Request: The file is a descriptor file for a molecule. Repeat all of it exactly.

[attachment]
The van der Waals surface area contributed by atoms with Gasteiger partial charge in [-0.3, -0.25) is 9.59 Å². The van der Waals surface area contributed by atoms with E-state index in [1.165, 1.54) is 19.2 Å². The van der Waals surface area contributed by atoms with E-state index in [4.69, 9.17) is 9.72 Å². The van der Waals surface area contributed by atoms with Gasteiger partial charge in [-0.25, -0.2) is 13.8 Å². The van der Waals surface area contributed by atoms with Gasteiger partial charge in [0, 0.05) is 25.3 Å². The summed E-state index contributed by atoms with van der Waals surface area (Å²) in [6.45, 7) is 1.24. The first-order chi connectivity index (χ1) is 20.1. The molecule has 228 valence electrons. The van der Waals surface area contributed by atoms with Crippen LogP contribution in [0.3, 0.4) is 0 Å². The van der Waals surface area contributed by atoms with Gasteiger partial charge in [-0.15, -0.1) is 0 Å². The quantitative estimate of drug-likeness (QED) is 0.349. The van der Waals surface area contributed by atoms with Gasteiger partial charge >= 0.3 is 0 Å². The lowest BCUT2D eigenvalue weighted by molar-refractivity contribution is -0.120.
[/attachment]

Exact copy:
The van der Waals surface area contributed by atoms with Gasteiger partial charge in [-0.3, -0.25) is 9.59 Å². The van der Waals surface area contributed by atoms with E-state index in [1.165, 1.54) is 19.2 Å². The van der Waals surface area contributed by atoms with E-state index in [4.69, 9.17) is 9.72 Å². The van der Waals surface area contributed by atoms with Gasteiger partial charge in [-0.25, -0.2) is 13.8 Å². The van der Waals surface area contributed by atoms with Gasteiger partial charge in [0, 0.05) is 25.3 Å². The summed E-state index contributed by atoms with van der Waals surface area (Å²) in [6.45, 7) is 1.24. The first-order chi connectivity index (χ1) is 20.1. The molecule has 228 valence electrons. The van der Waals surface area contributed by atoms with Crippen LogP contribution in [0.3, 0.4) is 0 Å². The van der Waals surface area contributed by atoms with Gasteiger partial charge in [-0.15, -0.1) is 0 Å². The quantitative estimate of drug-likeness (QED) is 0.349. The van der Waals surface area contributed by atoms with Gasteiger partial charge >= 0.3 is 0 Å². The lowest BCUT2D eigenvalue weighted by molar-refractivity contribution is -0.120.